N.J. needle-exchange program shows success
TRENTON, N.J. (AP) — New Jersey health officials say a program to promote access to clean needles has shown continuing success.
The Department of Health issued a report Friday recommending continuation of the Syringe Access Program.
The report says the program has helped 10,000 residents of Atlantic City, Camden, Newark, Jersey City and Paterson reduce their risk of HIV and hepatitis and gain access to public health and social services.
Health officials say that providing free, clean needles reduces the risk of contracting HIV/AIDS and other blood-borne diseases and increases access to drug treatment without increasing crime.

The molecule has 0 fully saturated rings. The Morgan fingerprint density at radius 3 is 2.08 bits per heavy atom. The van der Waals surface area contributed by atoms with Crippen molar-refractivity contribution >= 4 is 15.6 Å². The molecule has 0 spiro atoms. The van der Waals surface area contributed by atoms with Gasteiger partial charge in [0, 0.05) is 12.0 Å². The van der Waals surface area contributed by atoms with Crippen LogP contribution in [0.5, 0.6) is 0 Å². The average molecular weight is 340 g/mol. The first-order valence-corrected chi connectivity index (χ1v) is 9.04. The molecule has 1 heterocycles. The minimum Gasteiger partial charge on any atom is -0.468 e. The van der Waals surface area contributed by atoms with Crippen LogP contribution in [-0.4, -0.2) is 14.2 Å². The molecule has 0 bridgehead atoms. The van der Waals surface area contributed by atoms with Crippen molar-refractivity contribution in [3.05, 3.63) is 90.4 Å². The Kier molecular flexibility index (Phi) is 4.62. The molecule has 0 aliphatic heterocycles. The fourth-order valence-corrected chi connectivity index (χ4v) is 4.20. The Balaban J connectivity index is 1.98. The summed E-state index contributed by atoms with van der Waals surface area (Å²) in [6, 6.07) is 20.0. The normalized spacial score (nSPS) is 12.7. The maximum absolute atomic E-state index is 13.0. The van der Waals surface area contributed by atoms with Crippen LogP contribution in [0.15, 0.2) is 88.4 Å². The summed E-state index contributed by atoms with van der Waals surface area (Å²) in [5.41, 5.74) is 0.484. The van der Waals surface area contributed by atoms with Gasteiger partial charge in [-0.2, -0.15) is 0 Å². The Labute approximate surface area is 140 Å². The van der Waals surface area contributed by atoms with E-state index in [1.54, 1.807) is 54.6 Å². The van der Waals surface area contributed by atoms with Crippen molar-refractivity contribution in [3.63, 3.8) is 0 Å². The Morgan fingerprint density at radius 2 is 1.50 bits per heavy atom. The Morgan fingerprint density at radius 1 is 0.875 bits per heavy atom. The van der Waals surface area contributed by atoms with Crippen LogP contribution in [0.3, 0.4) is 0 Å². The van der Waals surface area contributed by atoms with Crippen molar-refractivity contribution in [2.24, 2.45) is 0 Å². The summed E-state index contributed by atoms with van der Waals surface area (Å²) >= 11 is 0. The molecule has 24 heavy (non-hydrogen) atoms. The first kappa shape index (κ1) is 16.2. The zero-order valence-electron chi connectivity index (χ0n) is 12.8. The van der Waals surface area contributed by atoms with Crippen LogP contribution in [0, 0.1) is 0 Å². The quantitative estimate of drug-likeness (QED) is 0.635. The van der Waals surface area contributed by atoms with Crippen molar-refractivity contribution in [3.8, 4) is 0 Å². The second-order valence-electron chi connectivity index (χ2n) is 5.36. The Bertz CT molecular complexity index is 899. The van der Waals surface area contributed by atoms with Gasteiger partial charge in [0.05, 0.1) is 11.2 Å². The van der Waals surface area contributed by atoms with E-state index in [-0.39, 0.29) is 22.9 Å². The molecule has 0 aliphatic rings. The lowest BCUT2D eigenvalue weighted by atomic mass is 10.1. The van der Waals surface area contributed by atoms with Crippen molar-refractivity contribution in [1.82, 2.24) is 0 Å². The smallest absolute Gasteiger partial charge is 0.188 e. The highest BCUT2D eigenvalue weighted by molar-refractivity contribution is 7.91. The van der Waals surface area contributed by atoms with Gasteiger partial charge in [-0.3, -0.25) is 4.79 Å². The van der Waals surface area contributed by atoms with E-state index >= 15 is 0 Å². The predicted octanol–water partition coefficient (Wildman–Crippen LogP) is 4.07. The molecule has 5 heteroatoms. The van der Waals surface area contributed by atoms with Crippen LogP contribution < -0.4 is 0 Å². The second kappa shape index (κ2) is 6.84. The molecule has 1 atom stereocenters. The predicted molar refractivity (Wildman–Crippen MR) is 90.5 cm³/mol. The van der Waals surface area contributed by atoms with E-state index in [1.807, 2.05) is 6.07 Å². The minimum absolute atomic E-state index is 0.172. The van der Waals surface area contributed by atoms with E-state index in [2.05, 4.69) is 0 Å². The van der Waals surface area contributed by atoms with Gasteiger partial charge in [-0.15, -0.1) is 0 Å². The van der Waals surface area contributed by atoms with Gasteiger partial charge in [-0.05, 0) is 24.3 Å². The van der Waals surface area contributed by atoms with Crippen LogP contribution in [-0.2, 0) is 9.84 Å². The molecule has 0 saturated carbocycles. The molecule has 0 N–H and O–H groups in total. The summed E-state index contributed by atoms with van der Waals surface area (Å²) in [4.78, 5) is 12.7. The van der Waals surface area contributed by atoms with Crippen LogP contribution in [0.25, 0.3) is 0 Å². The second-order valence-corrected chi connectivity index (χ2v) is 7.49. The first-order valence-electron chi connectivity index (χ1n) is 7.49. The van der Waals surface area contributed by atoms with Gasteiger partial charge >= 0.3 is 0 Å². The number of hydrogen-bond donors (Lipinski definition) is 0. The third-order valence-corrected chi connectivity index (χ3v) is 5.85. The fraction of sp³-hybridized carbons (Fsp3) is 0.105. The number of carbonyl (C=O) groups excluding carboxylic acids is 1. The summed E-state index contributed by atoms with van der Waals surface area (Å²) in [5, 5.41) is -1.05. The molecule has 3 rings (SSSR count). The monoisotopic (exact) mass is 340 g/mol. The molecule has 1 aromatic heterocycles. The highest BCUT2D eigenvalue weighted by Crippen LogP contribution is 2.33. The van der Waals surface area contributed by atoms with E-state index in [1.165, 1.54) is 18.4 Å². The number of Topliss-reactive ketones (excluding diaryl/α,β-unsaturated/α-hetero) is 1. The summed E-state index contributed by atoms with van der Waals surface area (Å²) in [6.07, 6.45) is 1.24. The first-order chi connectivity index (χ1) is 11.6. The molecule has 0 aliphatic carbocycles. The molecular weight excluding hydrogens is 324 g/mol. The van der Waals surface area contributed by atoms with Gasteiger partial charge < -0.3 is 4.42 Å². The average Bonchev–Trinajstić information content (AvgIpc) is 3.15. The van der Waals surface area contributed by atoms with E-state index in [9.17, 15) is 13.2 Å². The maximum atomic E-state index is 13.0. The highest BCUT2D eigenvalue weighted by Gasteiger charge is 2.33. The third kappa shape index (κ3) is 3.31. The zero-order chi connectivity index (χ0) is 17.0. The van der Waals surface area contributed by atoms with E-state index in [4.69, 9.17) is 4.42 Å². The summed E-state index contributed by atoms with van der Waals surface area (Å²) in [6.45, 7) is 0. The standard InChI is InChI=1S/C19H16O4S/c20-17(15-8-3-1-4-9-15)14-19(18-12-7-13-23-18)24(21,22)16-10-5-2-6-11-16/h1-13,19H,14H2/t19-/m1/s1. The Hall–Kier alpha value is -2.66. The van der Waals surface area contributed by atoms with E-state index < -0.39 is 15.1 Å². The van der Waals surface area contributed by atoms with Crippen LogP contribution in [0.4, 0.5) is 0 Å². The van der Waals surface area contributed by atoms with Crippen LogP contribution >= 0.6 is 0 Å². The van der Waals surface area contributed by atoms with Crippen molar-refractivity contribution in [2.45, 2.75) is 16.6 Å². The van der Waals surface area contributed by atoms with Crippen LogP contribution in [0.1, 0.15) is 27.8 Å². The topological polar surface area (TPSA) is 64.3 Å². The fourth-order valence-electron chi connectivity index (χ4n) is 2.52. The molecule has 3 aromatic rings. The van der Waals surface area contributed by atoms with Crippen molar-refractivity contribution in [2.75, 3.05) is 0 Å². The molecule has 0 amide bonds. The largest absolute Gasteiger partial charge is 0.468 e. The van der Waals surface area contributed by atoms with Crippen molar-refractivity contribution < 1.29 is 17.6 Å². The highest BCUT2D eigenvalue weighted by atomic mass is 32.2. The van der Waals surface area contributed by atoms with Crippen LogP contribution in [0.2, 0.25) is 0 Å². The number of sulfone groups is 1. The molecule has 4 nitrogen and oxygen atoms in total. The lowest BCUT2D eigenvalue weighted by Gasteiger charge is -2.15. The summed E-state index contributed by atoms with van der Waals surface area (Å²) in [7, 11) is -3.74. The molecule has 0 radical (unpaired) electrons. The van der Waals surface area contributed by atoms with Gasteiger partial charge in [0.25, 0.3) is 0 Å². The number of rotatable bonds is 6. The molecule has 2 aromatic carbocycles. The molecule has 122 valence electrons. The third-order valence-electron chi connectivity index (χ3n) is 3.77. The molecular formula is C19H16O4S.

Six pilot cities were authorized under the state's Bloodborne Disease Harm Reduction Act, approved in 2006. Five cities are participating.